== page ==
Thursday, November 29, 2007

LIFE ON THE PORCH (summer '05)

OK, I've decided that the peace and quiet of a country dawn is a total myth. Peaceful, yes. Quiet? No! If I knew how to identify different bird calls, I could probably list about twenty that I'm hearing right now. First of all, there's the rooster. I thought they only crowed at dawn, but this guy's liable to go off any time of the day. Then there is something honking - I think one of the neighbors must have geese. There are definitely some doves cooing in the mix, and Paula said she heard whip-or-wills. I hear some kind of chattering noise - could be a bird, or maybe cicadas? There are so many others I don't recognize, it's a veritable symphony! Of course, on top of the birds tweeting, there are dogs barking, donkeys braying, horses neighing and an occasional car going by on the highway. The one thing that's missing though, I'm so sad to say, is the sound of our creek. Apparently in the summer, when it hasn't rained much, the water level goes down and it no longer falls over the spillways. I'm so disappointed!

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Being here in summer is way different from being here in winter and spring! Number one is the fact that it's hot. Damn hot. Africa hot... Number two is the creek. Apparently June was, like, the driest month in the recorded history of Texas, so the creek has practically no water in it now. So much for that great swimming hole we thought we had discovered. When we first bought the house, we went exploring along the creek. Most of our frontage is a sheer drop straight off the side of the road, but we did find one spot where an almost hidden pathway led somewhat precariously down to the water. There we discovered, much to our delight, a natural stone chute where water gushed down into a nice deep pool - the perfect place from which to launch oneself in a "toob". Along the side of the pool was a broad stone ledge - an ideal place to spread a picnic. Though it was January when we made our discovery, we couldn't resist plopping ourselves down and peeling off our socks, in order to dangle our feet in the frigid water as we imagined all the fun we would have here come summer. Of course, actually having some water in the creek was somewhat critical to this fantasy.

I know John is chomping at the bit for me to get started on landscaping this place, but I'm just not masochistic enough to be out there digging holes in solid rock at this time of year. Besides, I think the wise thing to do is to sit back and study what is already here and watch how it changes through the seasons, before you jump in and start tearing things up. Also, anything I plant right now will probably get torn up if we do the remodeling John has in mind for later, so what's the point? Another downside to summer is that the breezes out on the porch are a lot more scarce, and I find myself wishing that the original owners had installed some ceiling fans out here.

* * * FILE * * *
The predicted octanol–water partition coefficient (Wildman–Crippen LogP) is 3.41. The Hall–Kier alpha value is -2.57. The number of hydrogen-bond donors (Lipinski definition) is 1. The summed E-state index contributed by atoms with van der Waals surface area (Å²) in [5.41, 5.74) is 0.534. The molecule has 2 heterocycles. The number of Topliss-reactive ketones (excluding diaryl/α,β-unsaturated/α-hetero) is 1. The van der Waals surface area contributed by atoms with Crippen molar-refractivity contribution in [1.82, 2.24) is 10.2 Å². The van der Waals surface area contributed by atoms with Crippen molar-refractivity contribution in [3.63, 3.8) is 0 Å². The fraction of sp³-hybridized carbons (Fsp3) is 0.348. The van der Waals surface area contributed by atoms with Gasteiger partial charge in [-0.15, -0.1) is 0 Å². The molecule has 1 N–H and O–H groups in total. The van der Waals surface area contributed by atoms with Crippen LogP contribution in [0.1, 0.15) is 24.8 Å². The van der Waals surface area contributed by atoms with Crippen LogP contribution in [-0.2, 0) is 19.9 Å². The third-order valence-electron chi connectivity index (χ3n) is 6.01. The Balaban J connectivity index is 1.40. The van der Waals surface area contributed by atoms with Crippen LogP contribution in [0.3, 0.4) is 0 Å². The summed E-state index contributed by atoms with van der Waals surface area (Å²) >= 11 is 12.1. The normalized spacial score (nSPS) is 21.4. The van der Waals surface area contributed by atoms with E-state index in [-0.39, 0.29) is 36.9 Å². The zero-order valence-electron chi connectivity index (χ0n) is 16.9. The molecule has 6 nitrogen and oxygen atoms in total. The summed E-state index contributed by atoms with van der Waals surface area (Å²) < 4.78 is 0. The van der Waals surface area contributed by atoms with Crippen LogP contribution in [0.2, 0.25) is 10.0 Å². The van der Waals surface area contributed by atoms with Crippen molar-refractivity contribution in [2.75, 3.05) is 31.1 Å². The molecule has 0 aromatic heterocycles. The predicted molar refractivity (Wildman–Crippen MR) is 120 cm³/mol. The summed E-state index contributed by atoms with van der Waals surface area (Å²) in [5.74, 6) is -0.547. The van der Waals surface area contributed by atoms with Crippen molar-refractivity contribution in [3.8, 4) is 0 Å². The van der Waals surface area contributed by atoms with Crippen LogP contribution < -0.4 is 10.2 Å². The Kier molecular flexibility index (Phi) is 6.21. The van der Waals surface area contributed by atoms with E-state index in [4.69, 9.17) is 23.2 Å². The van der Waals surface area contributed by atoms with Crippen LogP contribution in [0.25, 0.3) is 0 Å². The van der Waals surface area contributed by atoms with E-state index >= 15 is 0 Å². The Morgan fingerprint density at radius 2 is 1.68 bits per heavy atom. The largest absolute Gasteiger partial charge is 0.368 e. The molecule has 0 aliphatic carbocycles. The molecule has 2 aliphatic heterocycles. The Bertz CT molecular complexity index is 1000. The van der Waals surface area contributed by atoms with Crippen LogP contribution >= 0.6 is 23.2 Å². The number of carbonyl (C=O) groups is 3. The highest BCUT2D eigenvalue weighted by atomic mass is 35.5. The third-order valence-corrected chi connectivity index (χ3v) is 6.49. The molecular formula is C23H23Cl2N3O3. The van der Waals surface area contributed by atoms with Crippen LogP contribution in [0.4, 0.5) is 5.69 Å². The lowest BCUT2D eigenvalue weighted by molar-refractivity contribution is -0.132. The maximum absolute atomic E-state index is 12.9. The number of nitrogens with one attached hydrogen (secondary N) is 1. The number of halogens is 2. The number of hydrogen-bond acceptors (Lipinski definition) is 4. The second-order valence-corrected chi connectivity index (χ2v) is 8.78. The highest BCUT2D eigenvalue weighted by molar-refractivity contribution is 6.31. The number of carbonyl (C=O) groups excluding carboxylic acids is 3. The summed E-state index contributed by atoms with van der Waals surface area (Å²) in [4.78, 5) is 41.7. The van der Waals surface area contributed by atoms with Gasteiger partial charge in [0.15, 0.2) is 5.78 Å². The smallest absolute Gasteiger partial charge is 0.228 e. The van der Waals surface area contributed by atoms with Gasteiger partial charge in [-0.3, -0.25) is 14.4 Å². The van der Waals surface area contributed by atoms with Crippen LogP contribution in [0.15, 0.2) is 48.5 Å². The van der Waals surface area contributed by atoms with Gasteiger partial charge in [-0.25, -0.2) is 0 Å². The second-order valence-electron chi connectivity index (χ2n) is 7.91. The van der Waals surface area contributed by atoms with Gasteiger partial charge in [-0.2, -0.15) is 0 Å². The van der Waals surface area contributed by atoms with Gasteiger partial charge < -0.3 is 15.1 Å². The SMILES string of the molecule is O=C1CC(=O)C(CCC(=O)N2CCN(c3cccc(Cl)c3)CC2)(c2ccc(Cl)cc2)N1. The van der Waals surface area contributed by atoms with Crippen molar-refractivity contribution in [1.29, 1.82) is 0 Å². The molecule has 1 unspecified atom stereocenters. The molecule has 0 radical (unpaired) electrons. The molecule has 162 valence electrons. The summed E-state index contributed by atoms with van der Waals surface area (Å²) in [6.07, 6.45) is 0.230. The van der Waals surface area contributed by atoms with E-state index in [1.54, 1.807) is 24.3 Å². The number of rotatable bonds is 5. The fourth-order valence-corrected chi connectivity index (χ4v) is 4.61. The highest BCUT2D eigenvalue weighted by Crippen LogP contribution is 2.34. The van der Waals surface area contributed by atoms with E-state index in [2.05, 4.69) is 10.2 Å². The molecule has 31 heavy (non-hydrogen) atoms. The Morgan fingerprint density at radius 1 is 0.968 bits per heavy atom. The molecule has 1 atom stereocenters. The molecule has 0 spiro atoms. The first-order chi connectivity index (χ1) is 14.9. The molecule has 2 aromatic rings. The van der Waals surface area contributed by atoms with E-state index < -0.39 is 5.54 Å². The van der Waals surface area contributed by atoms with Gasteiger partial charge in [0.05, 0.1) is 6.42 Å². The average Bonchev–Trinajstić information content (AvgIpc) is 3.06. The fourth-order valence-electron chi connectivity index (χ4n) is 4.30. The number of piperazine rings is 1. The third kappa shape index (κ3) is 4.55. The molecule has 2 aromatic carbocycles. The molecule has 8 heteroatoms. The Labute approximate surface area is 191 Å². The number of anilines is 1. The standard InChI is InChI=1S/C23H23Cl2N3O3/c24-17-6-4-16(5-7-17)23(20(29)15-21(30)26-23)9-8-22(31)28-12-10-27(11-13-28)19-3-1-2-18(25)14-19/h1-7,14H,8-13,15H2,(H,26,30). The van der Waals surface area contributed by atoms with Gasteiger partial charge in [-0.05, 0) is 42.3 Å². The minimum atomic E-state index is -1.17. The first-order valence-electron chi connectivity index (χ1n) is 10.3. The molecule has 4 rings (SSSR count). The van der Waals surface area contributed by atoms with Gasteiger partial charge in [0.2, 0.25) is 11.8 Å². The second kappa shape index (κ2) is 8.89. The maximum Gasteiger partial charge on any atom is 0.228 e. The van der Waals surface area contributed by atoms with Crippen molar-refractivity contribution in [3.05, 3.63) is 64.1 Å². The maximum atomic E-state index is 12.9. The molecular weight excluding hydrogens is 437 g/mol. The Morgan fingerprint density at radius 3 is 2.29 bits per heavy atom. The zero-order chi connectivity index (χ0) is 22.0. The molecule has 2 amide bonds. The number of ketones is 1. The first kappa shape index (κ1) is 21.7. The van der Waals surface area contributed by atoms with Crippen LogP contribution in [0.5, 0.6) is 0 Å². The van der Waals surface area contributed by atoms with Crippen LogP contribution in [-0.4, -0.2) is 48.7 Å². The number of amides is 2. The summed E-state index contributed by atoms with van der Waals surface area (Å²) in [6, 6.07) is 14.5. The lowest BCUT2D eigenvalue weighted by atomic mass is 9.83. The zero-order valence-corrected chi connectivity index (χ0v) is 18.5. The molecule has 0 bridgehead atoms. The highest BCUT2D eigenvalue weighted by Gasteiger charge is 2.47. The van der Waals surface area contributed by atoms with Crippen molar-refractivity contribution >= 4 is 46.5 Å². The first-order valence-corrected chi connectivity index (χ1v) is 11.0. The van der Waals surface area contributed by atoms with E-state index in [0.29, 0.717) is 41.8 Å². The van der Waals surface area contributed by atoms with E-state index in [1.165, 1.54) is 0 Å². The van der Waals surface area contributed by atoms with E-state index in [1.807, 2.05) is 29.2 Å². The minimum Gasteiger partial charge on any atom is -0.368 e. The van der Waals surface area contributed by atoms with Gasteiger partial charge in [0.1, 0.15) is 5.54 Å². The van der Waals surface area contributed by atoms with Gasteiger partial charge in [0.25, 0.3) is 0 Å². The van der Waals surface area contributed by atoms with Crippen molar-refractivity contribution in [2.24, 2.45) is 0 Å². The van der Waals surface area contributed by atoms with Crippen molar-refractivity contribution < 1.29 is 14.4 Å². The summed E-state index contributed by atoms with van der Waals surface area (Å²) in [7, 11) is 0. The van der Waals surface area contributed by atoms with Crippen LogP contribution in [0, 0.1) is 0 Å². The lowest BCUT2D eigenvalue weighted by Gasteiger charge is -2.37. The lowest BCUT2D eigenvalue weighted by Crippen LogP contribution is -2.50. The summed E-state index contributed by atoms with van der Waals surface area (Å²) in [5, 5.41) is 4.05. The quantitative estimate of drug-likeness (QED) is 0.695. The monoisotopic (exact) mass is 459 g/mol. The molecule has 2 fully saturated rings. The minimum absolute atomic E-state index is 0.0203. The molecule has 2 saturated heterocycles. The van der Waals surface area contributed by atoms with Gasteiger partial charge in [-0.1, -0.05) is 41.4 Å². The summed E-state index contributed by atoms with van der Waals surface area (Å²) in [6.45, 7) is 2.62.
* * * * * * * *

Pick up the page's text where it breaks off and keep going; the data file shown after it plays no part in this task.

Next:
On the plus side are the hummingbirds. They are fabulous, and so much fun to watch. It's almost mesmerizing. Now that John has put up some feeders, there are more than ever. I never knew they talked (or should I say squeaked?) before. Did I mention that they are kind of mean though, and not at all nice about sharing? Another plus is the fresh peaches. Peach ice cream, peach cobbler, peach crisp, peach pie, peaches and cream, peaches with yogurt and granola... I haven't been on my morning walk yet, but I'm sure I will discover some exciting new things when I do. I can't wait to check on the wild grapes I saw down by the creek last time, to see how they are faring. People who say Texas has no seasons must only have been in the cities, and not in the Hill Country. Truth be told, there are more than four. Every time I come here something new is going on, and I can't wait to experience and record it all!

Sunrises are very strange, and not at all what I expected. When I first wake up, it's still completely dark outside, and sort of chilly. While I'm in the kitchen, fixing my tea, I start to notice some streaks of grey in the blackness, then a slash of pink here and there. Before long, it's light enough to make out the trees and the deer, and to see the pages of my notebook, but the sun itself doesn't peek out from behind the hills for another thirty minutes or so. Then suddenly it launches itself up into the sky as if it were being ejected from a toaster - from barely peeking to completely up in sixty seconds flat! At that point you would have to don your dark glasses if you wanted to remain on the porch, and the heat usually drives me inside. It is now mid-August, and for the first time in months, it's fairly pleasant out here - lots of cloud cover and a good little breeze. It almost fools you into thinking that fall isn't that far away. Unfortunately, I've lived in Texas way too long to believe it. The summers here are truly awful, but winter more than makes up for it. I'm praying that autumn makes its appearance here in the Hill Country a bit earlier than it does in Houston (November or December!). I guess I should adopt the European attitude of Salty and Sweet, and try to remember that I would never get such exquisite pleasure from the arrival of fall, if it didn't follow our tortuous summers!

To be continued.....